The overarching research goal of LIFE is the development of intelligent machines, i.e. robots, beyond the current technological advances in terms of flexibility, adaptability, and other related aspects like safe interaction and energy efficiency. The approach taken to achieve the goal is to focus on the principle in biological systems that shows the importance of their embodied intelligence due to the soft and flexible body.
Chin Wei Jin won best FYP poster award (1st winner) at the School of Engineering level (Sem 2/2021 - Sem 1/2022)
Tristan Sim Yook Min won best FYP poster award (1st winner) at the Mechanical Engineering Discipline level (Sem 2/2021 - Sem 1/2022)
Lee Loong Yi (PhD Student) participated and won gold medal at ITEX 2021
Tan Wei Feng won best Final Year Project (FYP), 1st winner, Mechanical Engineering Discipline (Sem 2/2020 - Sem 1/2021)
Tan Wei Feng won best FYP, 1st winner (IEEE SMC category), Mechanical Engineering Discipline (Sem 2/2020 - Sem 1/2021)
Hoo Sum Key won best FYP, 2nd runner up (IEEE EMBS category), Mechanical Engineering Discipline (Sem 2/2020 - Sem 1/2021)
(1) Energy Harvesting for Robots with Adaptive Morphology (2022), Soft Robotics. (link)
(2) An Embodied Intelligence-Based Biologically Inspired Strategy for Searching a Moving Target (2022), Artificial Life. (link)
(3) A Zero-Shot Soft Sensor Modeling Approach Using Adversarial Learning for Robustness Against Sensor Fault (022), IEEE Transactions on Industrial Informatics. (link)
(4) Robust multimodal indirect sensing for soft robots via neural network aided filter-based estimation (2022), Soft Robotics. 9(3): 591-612. (link)
(5) Power efficient adaptive behavior through shape changing elastic robot (2022), Adaptive Behavior. 30(4): 289-305. (link)
Call for PaperS: Special issue on Bio-Inspired Soft Locomotion. GUEST EDITORS: Surya Nurzaman (Monash University), Onur Ozcan (Bilkent University), Murat Reis (Uludag University)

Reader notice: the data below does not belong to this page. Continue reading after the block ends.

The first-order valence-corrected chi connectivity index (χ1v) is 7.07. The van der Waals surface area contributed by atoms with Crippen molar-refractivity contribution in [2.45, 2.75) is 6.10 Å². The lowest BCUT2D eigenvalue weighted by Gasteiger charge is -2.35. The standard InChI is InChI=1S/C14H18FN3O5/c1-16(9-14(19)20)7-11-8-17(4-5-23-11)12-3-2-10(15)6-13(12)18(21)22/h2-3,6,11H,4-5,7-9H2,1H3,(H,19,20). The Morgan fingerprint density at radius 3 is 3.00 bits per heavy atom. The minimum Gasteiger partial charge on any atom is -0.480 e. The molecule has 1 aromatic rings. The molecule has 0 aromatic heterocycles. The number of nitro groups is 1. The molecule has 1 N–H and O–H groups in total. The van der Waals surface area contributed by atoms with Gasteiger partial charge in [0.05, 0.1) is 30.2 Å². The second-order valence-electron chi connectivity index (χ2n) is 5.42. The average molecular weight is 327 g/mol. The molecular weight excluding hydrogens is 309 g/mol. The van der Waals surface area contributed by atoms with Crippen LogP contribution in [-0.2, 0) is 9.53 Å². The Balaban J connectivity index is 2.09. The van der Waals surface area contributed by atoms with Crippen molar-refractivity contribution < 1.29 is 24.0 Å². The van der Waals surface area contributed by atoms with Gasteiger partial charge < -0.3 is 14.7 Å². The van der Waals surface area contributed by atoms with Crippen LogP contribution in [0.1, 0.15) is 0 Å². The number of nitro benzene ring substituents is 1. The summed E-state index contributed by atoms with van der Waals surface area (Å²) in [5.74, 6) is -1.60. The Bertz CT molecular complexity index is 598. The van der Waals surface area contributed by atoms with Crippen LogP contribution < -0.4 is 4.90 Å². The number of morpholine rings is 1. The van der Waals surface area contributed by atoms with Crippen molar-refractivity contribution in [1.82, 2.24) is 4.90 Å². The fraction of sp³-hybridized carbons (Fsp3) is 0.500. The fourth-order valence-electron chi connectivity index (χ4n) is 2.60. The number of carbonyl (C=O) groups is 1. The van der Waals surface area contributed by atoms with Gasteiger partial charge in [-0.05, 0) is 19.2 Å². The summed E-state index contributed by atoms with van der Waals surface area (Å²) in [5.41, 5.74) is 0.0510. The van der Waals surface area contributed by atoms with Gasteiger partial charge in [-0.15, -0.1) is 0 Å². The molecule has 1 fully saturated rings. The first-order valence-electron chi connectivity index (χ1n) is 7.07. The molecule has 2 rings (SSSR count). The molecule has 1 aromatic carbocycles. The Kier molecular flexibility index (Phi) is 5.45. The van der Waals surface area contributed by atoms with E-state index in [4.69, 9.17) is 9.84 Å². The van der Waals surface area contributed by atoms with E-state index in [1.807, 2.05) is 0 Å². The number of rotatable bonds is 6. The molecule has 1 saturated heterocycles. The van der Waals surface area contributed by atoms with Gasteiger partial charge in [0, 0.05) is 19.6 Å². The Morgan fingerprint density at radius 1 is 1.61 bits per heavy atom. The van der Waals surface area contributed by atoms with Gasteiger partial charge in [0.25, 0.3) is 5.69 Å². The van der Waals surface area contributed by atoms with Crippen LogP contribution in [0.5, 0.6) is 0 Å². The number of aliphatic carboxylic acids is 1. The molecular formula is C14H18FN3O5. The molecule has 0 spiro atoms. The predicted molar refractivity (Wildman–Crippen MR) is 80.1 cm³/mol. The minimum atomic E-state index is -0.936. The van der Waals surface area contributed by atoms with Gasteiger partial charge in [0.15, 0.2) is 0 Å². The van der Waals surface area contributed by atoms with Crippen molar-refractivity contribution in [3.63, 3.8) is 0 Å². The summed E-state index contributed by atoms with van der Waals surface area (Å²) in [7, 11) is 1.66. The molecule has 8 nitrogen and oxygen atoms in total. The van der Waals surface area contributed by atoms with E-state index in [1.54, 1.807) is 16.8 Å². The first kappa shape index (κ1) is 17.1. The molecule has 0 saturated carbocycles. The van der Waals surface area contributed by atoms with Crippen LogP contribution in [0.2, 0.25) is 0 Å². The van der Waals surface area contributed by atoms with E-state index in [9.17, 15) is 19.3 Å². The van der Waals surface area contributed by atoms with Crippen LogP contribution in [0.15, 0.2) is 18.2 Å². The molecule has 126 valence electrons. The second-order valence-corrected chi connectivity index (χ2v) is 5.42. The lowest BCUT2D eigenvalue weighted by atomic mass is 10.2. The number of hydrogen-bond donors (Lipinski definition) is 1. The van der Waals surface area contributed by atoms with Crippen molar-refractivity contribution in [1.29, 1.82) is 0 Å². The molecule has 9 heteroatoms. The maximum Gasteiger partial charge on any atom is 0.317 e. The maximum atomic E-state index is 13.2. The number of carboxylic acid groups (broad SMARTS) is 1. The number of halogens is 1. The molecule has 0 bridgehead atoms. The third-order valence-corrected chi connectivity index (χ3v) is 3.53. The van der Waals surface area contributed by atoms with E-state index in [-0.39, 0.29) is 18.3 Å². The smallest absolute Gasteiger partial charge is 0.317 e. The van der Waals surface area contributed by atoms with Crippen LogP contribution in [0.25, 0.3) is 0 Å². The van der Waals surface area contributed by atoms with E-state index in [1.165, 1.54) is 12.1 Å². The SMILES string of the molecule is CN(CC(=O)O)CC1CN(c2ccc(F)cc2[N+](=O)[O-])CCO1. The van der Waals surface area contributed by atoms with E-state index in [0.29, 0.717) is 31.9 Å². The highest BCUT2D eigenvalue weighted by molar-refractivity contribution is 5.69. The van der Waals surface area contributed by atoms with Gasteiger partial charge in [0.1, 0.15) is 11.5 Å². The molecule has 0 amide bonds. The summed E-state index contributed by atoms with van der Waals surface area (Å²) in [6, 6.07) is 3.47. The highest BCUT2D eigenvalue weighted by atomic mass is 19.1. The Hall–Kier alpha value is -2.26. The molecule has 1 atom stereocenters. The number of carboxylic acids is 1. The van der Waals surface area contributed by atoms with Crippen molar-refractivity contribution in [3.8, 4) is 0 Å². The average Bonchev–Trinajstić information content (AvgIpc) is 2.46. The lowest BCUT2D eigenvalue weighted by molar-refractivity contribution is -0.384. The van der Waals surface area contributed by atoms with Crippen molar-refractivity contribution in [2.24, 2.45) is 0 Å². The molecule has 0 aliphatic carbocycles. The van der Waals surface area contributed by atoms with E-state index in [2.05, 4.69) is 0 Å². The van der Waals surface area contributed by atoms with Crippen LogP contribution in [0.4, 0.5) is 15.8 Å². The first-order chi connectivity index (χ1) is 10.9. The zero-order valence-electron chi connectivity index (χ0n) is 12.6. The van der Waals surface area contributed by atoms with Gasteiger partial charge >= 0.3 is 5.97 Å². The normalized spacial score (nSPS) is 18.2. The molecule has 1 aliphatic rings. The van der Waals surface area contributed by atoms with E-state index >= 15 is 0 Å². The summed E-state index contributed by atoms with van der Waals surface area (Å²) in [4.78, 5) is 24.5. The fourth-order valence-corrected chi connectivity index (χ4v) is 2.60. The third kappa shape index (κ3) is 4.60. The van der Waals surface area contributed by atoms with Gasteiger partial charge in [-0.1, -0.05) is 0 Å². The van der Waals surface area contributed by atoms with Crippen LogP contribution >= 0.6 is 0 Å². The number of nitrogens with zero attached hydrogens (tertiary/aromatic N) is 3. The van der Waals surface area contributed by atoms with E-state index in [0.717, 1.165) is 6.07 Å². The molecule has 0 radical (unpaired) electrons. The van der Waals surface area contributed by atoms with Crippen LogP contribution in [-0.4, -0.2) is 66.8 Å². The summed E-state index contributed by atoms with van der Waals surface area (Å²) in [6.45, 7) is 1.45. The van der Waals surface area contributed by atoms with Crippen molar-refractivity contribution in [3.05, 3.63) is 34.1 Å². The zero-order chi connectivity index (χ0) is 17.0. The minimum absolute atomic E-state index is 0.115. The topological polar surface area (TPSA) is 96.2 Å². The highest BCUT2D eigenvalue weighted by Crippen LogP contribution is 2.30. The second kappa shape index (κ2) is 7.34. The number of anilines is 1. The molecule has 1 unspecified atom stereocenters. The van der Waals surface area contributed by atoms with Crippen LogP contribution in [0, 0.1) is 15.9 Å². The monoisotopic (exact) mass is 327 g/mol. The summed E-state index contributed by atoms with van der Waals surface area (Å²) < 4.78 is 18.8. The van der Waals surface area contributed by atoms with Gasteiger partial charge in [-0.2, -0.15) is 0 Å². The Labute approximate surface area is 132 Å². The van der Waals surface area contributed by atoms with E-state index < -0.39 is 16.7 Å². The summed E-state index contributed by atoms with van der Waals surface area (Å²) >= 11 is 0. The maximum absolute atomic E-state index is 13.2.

A special issue on Design Optimization of Soft Robots is published in December issue (2020) of IEEE Robotics & Automation Magazine. GUEST EDITORS:
Surya Nurzaman (Monash University), Liyu Wang (Univ. of California Berkeley), Fumiya Iida (Univ. of Cambridge), Jeffrey Lipton (Univ. of Washington), Daniela Rus (MIT), Dario Floreano (EPFL)
Unlike most of today’s robots which are made of rigid materials, structures made of soft materials can be found everywhere in biological world, such as the muscles and skins. We investigate the use of soft and flexible materials in robotic systems, with the expectation to realise systems that are cheaper, safer and more adaptable than the level that the conventional rigid-material robots can achieve.
Through the inspiration from the design principles shown by biological systems, we envision the development of intelligent robotic systems that are closer to their biological counterparts in terms of flexibility, adaptability, safe interaction or energy efficiency. The principles are being investigated in mobile robotics, legged locomotion, aerial robotics, grasping, and wearable systems.
One of the primary bio-inspired principles being investigated in LIFE is embodied intelligence, sometimes also referred to as morphological computation. The principle essentially states that the size, shape and material properties of physically embodied systems, and their interaction with the environments, can facilitate control and sensing in generating intelligent behaviours.
One of the aspects where robots still cannot compete with their biological counterparts is energy efficiency. We investigate the underlying principles of energy efficiency in biological systems and applied them to different types of robots, in real life and simulation.
We also put significant effort into investigating and analysing the dynamics of robotic systems, particularly those at least partially made of soft and compliant materials. The effort includes self-organisation based approaches and model based approaches like mass-spring damper model and state estimation.
We are continuously engaging and seeking collaboration with industry to solve relevant technology problems, apply the investigated fundamental principles and promote the utilisation of newly discovered inventions and techniques.